Curriculum and the ISTE Standards for Students

standards-header-circleAs we update our draft technology plan with input from the various stakeholder groups around campus, I have been working through ideas for aligning our curriculum to the new ISTE Standards for Students. Our IT working group has informally adopted these standards for our school and our draft plan contains the first written reference to the standards and also the action steps to begin the curricular alignment, yet there has been no direct work with the faculty until now.

Yesterday I had the opporunity to present the ISTE Standards for Students to the Middle School and High School faculty. My colleague John Iglar and I introduced the standards with a matching activity: Working in table group, teachers matched four-item clusters of performance indicators to their standards, which we presented on colorful paper.

The indicators were then glued to the papers for the next activity. John shared a series of teaching and learning scenarios and asked teachers to suggest which standard or standards were being addressed. The ensuing discussion was lively as teacher held up the colorful papers (“Red for Standard 1!”) and we suggested additional alignment possibilities.

The final activity was an “exit ticket” to check for general understanding of the ISTE Standards for Students and to introduce the idea of aligning current units or lessons. Teachers we directed to a simple Google form and were asked to submit the name or description of a current unit or lesson and then check the standard or standards to which that learning activity could be aligned.

After the teachers had been dismissed to move on to their next activity I crunched the numbers from the exit ticket activity. (Actually, Google Sheets crunched the numbers for me with its Explore tool.) I was pleasantly surprised to find that this brief overview of “what’s out there already” revealed a basic level of alignment to the standards already.

While this was by no means a complete gap analysis, it shows that our teachers are already creating the kinds of teaching and learning opportunities that will make future alignment activities less stressful than I had envisioned. Aligning the written, garanteed curriculum to the ISTE Standards for Students is in our school’s future and on my plate as a member of the Office of Teaching and Learning and we are ready to begin this exciting work soon.

Please have a look at my write up of the activities and the data from our teachers by clicking on the link below. Questions and comments always welcome!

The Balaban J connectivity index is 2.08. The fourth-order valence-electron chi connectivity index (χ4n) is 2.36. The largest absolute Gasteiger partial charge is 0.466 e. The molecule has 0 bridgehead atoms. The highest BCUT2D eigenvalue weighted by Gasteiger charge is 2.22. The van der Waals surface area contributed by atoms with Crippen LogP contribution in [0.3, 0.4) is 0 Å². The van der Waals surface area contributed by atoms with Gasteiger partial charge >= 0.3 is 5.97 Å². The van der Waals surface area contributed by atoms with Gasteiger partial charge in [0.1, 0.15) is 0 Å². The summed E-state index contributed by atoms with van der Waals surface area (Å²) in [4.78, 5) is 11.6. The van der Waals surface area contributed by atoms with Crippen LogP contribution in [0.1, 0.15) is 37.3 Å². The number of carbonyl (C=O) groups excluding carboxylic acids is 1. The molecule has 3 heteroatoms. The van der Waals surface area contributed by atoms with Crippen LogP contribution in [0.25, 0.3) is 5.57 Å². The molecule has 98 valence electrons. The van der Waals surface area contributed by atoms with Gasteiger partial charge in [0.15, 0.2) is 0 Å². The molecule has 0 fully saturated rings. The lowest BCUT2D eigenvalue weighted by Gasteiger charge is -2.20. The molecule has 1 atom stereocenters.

Source: ISTE Standards for Students

The 2011 K-12 Horizon Report: Too optimistic? | Dangerously Irrelevant | Big Think

Ouch! Scott McLeod pulls no punches in this response to the 2011 K-12 Horizon Report. He echoes Gary Stager’s assertion that most technology growth is replicative in nature: SmartBoards replicating chalkboards, clickers/responders replicating multiple-choice quizzes, teacher-selected YouTube clips replicating filmstrips and VHS tapes. Even Moodle takes a hit as he claims that it is simply another environment created and controlled by teachers. (True, too.)

He laments the missed opportunities of new and emerging technologies: “We still have too many teachers who have no clue what Google Docs or Twitter are, for example. We still have too many administrators who are blocking mobile learning devices and are fearful of online learning spaces.” 

This parallels so many conversations I have been having recently with colleagues and articles I have been reading online about the disparate expectations that Millennials, Gen-Xers, and Boomers have regarding technology, education and daily life…perhaps this will be fodder for a future post here on MSIT Next.

The 2011 K-12 Horizon Report: Too optimistic? | Dangerously Irrelevant | Big Think

Adjusting the Prescription | The University of Virginia Magazine

One of the great things about our job is that we are often consulted about new and interesting ideas from The Great Beyond. This week the three of us were sent a link to an article in the online University of Virginia Magazine and asked to share our responses.

While it would be tempting at first blush to read this article as an endorsement of the “shiny, new things” approach to innovation, it actually presents a fascinating look at curricular re-imagining for this university medical school program. The photos seem to showcase the technology/tools (large screens, round tables, student laptops, high-tech mannequins) but the real star of the show is the dramatic changes in teaching and learning styles (professors as guides and co-learners, students as researchers and constructors of knowledge).

Adjusting the Prescription | The University of Virginia Magazine